Preexposure prophylaxis (PrEP) is a medication that people can take to prevent contracting HIV. People who have a high risk of HIV exposure may choose to take PrEP. PrEP is safe for transgender people to take.
PrEP is highly effective in preventing HIV-negative people from contracting HIV. People who are at high risk of HIV exposure can take PrEP before exposure, to protect against HIV.
PrEP is safe for transgender people, and is safe to take alongside gender-affirming hormones and other gender-affirming procedures.
In this article, we look at taking PrEP alongside hormones, as well as how to take it, what it costs, and how to access it.
Truvada and Descovy are both PrEP medications. The type of hormone a person is taking will affect which PrEP medication a person can take.
According to PleasePrEPMe.org, Truvada does not reduce hormone levels. Although Descovy is unlikely to affect hormone levels either, researchers still need to study it further.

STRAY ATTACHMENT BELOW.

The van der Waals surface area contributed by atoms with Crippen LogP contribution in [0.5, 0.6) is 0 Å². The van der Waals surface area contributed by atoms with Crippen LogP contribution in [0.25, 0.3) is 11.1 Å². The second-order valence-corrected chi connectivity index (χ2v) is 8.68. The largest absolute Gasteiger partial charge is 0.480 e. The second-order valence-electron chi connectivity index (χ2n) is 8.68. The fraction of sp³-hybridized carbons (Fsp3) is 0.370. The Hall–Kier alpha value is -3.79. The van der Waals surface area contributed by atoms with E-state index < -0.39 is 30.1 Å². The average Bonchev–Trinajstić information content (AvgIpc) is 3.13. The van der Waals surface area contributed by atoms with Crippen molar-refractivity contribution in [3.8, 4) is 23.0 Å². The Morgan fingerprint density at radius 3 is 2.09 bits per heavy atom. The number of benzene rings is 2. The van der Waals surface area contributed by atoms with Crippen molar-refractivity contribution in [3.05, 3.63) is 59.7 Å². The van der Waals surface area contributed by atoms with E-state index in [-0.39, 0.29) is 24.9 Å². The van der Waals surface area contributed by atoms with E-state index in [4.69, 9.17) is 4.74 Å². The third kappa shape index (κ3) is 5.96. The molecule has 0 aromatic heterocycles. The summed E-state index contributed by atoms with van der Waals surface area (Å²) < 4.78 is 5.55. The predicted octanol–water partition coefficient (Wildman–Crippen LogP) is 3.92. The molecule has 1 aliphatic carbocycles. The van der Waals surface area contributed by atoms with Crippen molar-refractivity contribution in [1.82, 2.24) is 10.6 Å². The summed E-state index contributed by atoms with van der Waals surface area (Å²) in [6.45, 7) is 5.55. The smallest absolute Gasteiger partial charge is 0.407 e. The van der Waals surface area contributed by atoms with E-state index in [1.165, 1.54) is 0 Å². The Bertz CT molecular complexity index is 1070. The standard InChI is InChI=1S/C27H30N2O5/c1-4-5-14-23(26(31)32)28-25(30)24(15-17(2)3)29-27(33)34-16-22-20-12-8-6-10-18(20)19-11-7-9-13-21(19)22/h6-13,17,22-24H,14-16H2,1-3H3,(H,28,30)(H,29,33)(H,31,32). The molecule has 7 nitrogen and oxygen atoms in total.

Testosterone is safe to take with PrEP. Truvada is safe for people of all gender identities. However, there is currently limited research on Descovy, which is not currently approved for those taking testosterone.
After 4 weeks, there were no changes in concentrations of free and total testosterone, and PrEP remained at a level that would provide a high level of protection against HIV.
The same 2020 study mentioned above looked at the effects of Truvada on 24 HIV-negative, transgender women who had been taking estradiol for at least 6 months.
After 4 weeks of taking PrEP daily, there was no effect on estradiol levels. PrEP also remained at a level that would be highly effective against HIV.
Taking PrEP alongside feminizing hormones will not cause fat redistribution in the face or body.
Although PrEP protects against HIV, it does not protect against any other STIs.
Using protection correctly, such as condoms or dental dams, and undergoing regular testing is important in protecting against STIs.
While using PrEP, people can get regular testing for HIV and other STIs every 3 months.
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If a person is concerned about how PrEP will affect their choice of hormonal contraception, they should speak with a healthcare professional.
If a person has not undergone an orchidectomy or vasectomy, they will need to use contraceptives for penetrative vaginal sex with a partner who could become pregnant and is not using contraceptives.